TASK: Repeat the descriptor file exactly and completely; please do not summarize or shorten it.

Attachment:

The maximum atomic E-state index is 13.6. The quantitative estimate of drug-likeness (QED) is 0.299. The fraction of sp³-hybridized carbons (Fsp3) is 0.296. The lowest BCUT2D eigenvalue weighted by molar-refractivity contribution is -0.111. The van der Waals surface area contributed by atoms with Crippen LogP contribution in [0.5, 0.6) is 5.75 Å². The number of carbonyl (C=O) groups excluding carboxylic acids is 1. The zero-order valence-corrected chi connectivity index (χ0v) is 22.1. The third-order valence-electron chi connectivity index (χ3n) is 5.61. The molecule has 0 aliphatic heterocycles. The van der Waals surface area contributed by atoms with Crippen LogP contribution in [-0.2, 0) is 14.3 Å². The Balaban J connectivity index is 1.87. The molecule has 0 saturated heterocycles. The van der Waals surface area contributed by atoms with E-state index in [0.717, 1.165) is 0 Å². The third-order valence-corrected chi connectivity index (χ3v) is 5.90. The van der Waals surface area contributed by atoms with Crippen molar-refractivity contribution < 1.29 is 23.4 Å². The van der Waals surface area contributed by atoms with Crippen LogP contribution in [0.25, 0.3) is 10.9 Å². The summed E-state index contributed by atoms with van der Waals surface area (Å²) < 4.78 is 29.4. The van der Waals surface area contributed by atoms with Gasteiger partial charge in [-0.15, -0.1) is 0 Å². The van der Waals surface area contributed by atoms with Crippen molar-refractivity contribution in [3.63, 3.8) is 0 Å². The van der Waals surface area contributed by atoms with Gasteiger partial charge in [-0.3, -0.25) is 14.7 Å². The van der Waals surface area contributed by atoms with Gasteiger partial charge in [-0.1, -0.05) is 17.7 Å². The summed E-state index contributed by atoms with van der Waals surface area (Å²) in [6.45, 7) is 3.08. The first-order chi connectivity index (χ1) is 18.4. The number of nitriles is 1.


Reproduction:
The maximum atomic E-state index is 13.6. The quantitative estimate of drug-likeness (QED) is 0.299. The fraction of sp³-hybridized carbons (Fsp3) is 0.296. The lowest BCUT2D eigenvalue weighted by molar-refractivity contribution is -0.111. The van der Waals surface area contributed by atoms with Crippen LogP contribution in [0.5, 0.6) is 5.75 Å². The number of carbonyl (C=O) groups excluding carboxylic acids is 1. The zero-order valence-corrected chi connectivity index (χ0v) is 22.1. The third-order valence-electron chi connectivity index (χ3n) is 5.61. The molecule has 0 aliphatic heterocycles. The van der Waals surface area contributed by atoms with Crippen LogP contribution in [-0.2, 0) is 14.3 Å². The Balaban J connectivity index is 1.87. The molecule has 0 saturated heterocycles. The van der Waals surface area contributed by atoms with E-state index in [0.717, 1.165) is 0 Å². The third-order valence-corrected chi connectivity index (χ3v) is 5.90. The van der Waals surface area contributed by atoms with Crippen molar-refractivity contribution < 1.29 is 23.4 Å². The van der Waals surface area contributed by atoms with Crippen LogP contribution in [0.25, 0.3) is 10.9 Å². The summed E-state index contributed by atoms with van der Waals surface area (Å²) < 4.78 is 29.4. The van der Waals surface area contributed by atoms with Gasteiger partial charge in [-0.15, -0.1) is 0 Å². The van der Waals surface area contributed by atoms with Crippen molar-refractivity contribution in [3.63, 3.8) is 0 Å². The van der Waals surface area contributed by atoms with Gasteiger partial charge in [-0.3, -0.25) is 14.7 Å². The van der Waals surface area contributed by atoms with Gasteiger partial charge in [-0.1, -0.05) is 17.7 Å². The summed E-state index contributed by atoms with van der Waals surface area (Å²) in [6.45, 7) is 3.08. The first-order chi connectivity index (χ1) is 18.4. The number of nitriles is 1.